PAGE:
I had a telephone conversation with a client who heads a very successful consulting practice. He informed me that I should curtail my recruiting efforts on his behalf because he is getting pushback from upper management concerning the number of placements that I have made with him. It appears that upper management is taking a close look at operating budgets, specifically placement fees.

Sure they are interested in growing their business and they have enough prospects in the pipeline, some could pop at any moment, however they feel that it makes more business sense to bring new consultants onboard only after the new business is onboard. The real concern is that they have seen too many sure deals fall apart at the eleventh hour and they are very cautious about having new hires sitting around with nothing to do because of a lack of work.

I told him that I completely understood the situation, but before I had a chance to explain, he became very defensive and told me that I didn’t quite understand.

As I listened, I realized that I heard only half the story!

Here’s what he said: what do you think would happen if one or two of those prospects in the pipeline pop?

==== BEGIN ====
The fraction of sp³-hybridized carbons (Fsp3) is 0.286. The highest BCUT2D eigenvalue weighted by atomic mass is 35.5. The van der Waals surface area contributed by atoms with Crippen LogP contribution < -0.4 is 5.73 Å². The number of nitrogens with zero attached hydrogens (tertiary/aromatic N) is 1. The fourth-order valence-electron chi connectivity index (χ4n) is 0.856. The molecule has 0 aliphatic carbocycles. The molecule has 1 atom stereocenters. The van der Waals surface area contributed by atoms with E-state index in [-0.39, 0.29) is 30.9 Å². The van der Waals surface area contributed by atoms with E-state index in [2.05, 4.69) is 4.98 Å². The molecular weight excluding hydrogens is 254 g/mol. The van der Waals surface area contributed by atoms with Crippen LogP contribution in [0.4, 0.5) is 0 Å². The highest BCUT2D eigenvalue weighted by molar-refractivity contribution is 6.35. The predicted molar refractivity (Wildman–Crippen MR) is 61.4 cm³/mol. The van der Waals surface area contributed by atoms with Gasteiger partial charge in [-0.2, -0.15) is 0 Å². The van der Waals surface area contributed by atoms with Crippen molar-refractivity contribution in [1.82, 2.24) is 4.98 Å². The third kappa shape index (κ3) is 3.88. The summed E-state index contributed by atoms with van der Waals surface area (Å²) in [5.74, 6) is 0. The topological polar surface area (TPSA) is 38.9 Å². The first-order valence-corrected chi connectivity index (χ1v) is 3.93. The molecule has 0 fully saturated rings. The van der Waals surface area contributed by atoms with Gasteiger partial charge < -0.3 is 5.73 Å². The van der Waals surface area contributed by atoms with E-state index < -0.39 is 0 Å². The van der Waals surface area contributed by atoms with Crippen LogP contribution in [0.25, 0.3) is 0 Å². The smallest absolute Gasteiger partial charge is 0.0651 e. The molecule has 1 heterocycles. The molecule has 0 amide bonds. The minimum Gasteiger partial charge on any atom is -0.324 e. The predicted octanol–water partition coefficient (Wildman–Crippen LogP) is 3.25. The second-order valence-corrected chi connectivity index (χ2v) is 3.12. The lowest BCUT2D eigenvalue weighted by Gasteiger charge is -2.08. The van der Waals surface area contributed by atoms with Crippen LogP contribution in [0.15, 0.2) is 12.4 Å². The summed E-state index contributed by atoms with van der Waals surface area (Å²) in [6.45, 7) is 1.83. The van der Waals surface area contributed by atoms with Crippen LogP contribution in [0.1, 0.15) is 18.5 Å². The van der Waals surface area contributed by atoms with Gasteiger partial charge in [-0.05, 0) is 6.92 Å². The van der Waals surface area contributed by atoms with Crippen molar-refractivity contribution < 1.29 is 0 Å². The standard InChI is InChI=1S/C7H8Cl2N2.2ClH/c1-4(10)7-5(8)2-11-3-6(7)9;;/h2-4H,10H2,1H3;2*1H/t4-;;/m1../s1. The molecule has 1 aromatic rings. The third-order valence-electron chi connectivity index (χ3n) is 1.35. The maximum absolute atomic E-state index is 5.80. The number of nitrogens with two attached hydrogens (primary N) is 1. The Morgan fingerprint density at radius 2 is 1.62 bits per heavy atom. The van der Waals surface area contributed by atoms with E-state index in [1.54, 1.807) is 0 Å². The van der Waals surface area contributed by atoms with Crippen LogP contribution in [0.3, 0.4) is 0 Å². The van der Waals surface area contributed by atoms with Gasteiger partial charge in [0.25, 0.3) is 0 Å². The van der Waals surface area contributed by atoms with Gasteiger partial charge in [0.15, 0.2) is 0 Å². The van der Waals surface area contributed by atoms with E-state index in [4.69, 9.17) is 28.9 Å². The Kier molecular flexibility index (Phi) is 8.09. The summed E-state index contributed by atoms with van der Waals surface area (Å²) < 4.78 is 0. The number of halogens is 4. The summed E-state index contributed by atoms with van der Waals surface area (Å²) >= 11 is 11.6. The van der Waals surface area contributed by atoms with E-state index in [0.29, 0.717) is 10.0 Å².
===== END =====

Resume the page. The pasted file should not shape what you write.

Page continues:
Before I could respond, he interjected, the situation would be worst; my staff would be overworked. And when your staff is overloaded with work, they become unhappy and some will end up going to another company. When you have a group of unhappy workers they will under perform. And when they under perform, they produce inferior quality work. Inferior quality work will adversely impact one’s reputation and a bad reputation will generate fewer clients. Fewer clients generate lower profits. And lower profit will certainly gets upper managements‘s attention. Upper management will agree that we need to “right-size” and add more consultants to our staff. We will then reach out to you to help us find some good candidates; and only then you will understand the difficulty of recruiting candidates for an organization that is perceived as a sweat shop in the marketplace.